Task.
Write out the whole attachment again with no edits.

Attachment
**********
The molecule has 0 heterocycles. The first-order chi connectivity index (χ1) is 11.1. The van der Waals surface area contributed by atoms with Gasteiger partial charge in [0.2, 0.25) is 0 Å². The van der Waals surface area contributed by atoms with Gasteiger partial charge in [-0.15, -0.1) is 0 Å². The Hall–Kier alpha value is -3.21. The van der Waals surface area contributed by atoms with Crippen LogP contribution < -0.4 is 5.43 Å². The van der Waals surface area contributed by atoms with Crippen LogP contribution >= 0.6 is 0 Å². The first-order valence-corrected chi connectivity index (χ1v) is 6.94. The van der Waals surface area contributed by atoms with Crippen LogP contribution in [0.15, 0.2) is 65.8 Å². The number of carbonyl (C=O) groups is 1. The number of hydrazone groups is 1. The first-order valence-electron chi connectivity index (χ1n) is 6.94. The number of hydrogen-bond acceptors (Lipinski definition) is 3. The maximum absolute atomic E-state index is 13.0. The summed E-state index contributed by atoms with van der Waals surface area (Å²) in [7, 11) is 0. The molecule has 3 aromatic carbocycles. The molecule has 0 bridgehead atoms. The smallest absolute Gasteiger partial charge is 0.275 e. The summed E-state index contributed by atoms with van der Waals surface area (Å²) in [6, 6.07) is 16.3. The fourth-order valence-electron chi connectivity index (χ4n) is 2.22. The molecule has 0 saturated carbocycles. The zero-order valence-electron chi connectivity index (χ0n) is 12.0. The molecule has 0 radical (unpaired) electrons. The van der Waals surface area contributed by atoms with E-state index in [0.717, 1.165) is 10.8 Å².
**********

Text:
The molecule has 0 heterocycles. The first-order chi connectivity index (χ1) is 11.1. The van der Waals surface area contributed by atoms with Gasteiger partial charge in [0.2, 0.25) is 0 Å². The van der Waals surface area contributed by atoms with Gasteiger partial charge in [-0.15, -0.1) is 0 Å². The Hall–Kier alpha value is -3.21. The van der Waals surface area contributed by atoms with Crippen LogP contribution < -0.4 is 5.43 Å². The van der Waals surface area contributed by atoms with Crippen LogP contribution >= 0.6 is 0 Å². The first-order valence-corrected chi connectivity index (χ1v) is 6.94. The van der Waals surface area contributed by atoms with Crippen LogP contribution in [0.15, 0.2) is 65.8 Å². The number of carbonyl (C=O) groups is 1. The number of hydrazone groups is 1. The first-order valence-electron chi connectivity index (χ1n) is 6.94. The number of hydrogen-bond acceptors (Lipinski definition) is 3. The maximum absolute atomic E-state index is 13.0. The summed E-state index contributed by atoms with van der Waals surface area (Å²) in [7, 11) is 0. The molecule has 3 aromatic carbocycles. The molecule has 0 bridgehead atoms. The smallest absolute Gasteiger partial charge is 0.275 e. The summed E-state index contributed by atoms with van der Waals surface area (Å²) in [6, 6.07) is 16.3. The fourth-order valence-electron chi connectivity index (χ4n) is 2.22. The molecule has 0 saturated carbocycles. The zero-order valence-electron chi connectivity index (χ0n) is 12.0. The molecule has 0 radical (unpaired) electrons. The van der Waals surface area contributed by atoms with E-state index in [0.717, 1.165) is 10.8 Å².